If “ifdown” returns an error, then you need to open up the following location and check the radio button to use “Traditional ifdown”

YAST > Network Devices > Network Settings > General tab

If you get lost with all that, try re-booting, it’ll do the same thing but takes a while longer…

I tried ifdown and there wasn’t an error, but when I did ifup it didnt give me an ip still. I’ve been doing a lot of rebooting and this hasn’t fixed it.

what I type

: what it returns.

ifdown eth0

:eth0 device: Microsoft Corporation Device 0002 (rev 11)

ifup eth0

:eth0 device: Microsoft Corporation Device 0002 (rev 11)
Starting DHCP Client Daemon on eth0… . . . . . . . . . . . . . . . . no IP address yet… backgrounding.


You likely have a fundamental DHCP or network connectivity issue…

Verify your DHCP server is indeed issueing addresses. For that to succeed,

  • You need to have a good network connection. If wired, verify NIC lights are lit and flashing (which indicates activity). If wireless, you need to configure SSID/Password and verify good wireless connection before DHCP is the next step.

  • You need to to enable broadcasts between your PC and the DHCP server. Initially, drop all firewalls if you can do so safely or know how to configure your firewalls properly. Minimize network switches between the DHCP server and your PC.

  • You need to have a working DHCP Server. Are you picking up a public IP address from your ISP, a private address from your router, or are you setting up your own other DHCP Server?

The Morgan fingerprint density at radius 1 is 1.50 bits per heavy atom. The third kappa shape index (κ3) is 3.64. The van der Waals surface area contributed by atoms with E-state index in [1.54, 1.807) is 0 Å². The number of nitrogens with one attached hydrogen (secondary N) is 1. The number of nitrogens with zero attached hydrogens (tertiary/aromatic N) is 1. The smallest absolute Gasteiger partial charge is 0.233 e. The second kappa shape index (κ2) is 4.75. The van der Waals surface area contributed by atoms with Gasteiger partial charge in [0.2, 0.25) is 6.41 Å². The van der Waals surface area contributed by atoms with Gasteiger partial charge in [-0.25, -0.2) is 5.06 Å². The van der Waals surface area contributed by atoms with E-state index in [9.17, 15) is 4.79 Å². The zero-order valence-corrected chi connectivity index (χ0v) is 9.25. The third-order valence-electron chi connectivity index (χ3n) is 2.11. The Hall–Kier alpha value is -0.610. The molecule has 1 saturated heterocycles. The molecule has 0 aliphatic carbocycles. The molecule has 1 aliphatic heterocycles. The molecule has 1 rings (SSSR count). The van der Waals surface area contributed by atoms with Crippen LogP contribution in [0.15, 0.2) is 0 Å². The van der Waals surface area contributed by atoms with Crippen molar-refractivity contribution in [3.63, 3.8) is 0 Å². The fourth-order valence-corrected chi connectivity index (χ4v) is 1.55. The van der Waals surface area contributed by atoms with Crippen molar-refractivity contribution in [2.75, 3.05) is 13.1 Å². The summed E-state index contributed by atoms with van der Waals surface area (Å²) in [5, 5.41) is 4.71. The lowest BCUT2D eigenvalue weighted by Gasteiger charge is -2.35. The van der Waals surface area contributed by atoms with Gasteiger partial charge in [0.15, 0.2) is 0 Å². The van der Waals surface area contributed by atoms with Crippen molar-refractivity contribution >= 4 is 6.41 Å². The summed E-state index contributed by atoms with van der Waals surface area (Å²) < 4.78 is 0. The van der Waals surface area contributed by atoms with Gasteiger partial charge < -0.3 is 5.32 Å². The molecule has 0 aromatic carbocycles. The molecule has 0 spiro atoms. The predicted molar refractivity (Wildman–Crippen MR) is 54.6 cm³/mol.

• If you have another known good machine which can be used for testing, it can narrow down possibilities. If you don’t have a known good machine, know what subnet your Gateway supports and configure a Static Address, even if temporarily… That will tell you whether the problem is a DHCP or basic network connectivity issue.


I tried out a different ethernet card on my computer and it worked. Then when I put the other one back it stopped again. Is there a way I can get mine to work? It works on windows, and I think kubuntu worked. so it isn’t broken. Probably just not linux friendly. Maybe I just need to find some drivers?

This is it.
Microsoft(R) PCI Adapter MN-130

Doing a bit of a search on the web came up with this posting, albeit it is a little dated and things could have changed.
Using a Microsoft MN-130 PCI Adapter on Linux -

Reading through through the posting it looks like Microsoft was playing tricks by making it “Microsoft” branded. The card looks like it takes a Tulip driver (well supported since goodness-knows when under Linux) but you have to modify source in order for the network setup to detect the card. Now, if you aren’t into modifying source (and most people aren’t) and re-compiling the driver for every kernel update, etc. that happens, then I would highly recommend going out and buying a Realtek based gigabit network card. They are dead cheap (you can pick them up for ~£8 in the UK at a computer fair or on eBay) and it will save you a LOT of trouble in the long term. Also, you can’t beat gigabit over the 100BaseT that the Microsoft card supports. And, yes, Realtek cards have great support under Windows, etc. as well.

If you want to spend a bit more then an Intel GigaExpress card is also good but make sure you get the right kernel revision (the problem should be fixed under the release version of OpenSuSE 11.1). If you search through the OpenSuSE website there is coverage for these cards as well (recently a bit hiccup with the drivers under certain kernel revs. :slight_smile: